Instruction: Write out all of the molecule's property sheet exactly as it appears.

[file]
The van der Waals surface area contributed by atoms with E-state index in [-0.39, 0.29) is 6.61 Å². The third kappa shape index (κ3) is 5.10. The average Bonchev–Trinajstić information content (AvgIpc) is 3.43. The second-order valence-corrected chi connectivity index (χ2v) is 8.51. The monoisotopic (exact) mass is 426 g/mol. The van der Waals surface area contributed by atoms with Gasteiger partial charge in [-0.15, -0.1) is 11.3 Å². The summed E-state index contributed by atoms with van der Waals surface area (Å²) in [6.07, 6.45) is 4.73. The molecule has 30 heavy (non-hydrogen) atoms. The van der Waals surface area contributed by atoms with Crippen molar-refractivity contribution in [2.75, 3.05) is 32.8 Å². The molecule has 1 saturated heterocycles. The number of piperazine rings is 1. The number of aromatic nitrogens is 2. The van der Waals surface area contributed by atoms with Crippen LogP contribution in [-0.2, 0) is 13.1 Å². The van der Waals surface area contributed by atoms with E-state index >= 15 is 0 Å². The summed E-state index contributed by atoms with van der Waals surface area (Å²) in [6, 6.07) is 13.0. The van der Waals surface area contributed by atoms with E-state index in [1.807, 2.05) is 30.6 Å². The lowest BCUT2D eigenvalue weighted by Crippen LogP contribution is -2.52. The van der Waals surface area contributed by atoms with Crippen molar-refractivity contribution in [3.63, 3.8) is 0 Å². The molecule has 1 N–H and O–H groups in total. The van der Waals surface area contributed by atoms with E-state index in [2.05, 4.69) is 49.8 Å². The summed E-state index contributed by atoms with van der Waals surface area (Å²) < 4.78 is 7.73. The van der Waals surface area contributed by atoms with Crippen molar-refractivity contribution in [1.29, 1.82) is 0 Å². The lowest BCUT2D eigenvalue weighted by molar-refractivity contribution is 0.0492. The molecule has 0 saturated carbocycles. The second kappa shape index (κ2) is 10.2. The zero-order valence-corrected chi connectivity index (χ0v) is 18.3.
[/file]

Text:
The van der Waals surface area contributed by atoms with E-state index in [-0.39, 0.29) is 6.61 Å². The third kappa shape index (κ3) is 5.10. The average Bonchev–Trinajstić information content (AvgIpc) is 3.43. The second-order valence-corrected chi connectivity index (χ2v) is 8.51. The monoisotopic (exact) mass is 426 g/mol. The van der Waals surface area contributed by atoms with Gasteiger partial charge in [-0.15, -0.1) is 11.3 Å². The summed E-state index contributed by atoms with van der Waals surface area (Å²) in [6.07, 6.45) is 4.73. The molecule has 30 heavy (non-hydrogen) atoms. The van der Waals surface area contributed by atoms with Crippen molar-refractivity contribution in [2.75, 3.05) is 32.8 Å². The molecule has 1 saturated heterocycles. The number of piperazine rings is 1. The number of aromatic nitrogens is 2. The van der Waals surface area contributed by atoms with Crippen LogP contribution in [-0.2, 0) is 13.1 Å². The van der Waals surface area contributed by atoms with E-state index >= 15 is 0 Å². The summed E-state index contributed by atoms with van der Waals surface area (Å²) in [6, 6.07) is 13.0. The van der Waals surface area contributed by atoms with E-state index in [1.807, 2.05) is 30.6 Å². The lowest BCUT2D eigenvalue weighted by Crippen LogP contribution is -2.52. The van der Waals surface area contributed by atoms with Crippen molar-refractivity contribution in [3.63, 3.8) is 0 Å². The molecule has 1 N–H and O–H groups in total. The van der Waals surface area contributed by atoms with E-state index in [2.05, 4.69) is 49.8 Å². The summed E-state index contributed by atoms with van der Waals surface area (Å²) < 4.78 is 7.73. The van der Waals surface area contributed by atoms with Crippen molar-refractivity contribution in [1.29, 1.82) is 0 Å². The lowest BCUT2D eigenvalue weighted by molar-refractivity contribution is 0.0492. The molecule has 0 saturated carbocycles. The second kappa shape index (κ2) is 10.2. The zero-order valence-corrected chi connectivity index (χ0v) is 18.3.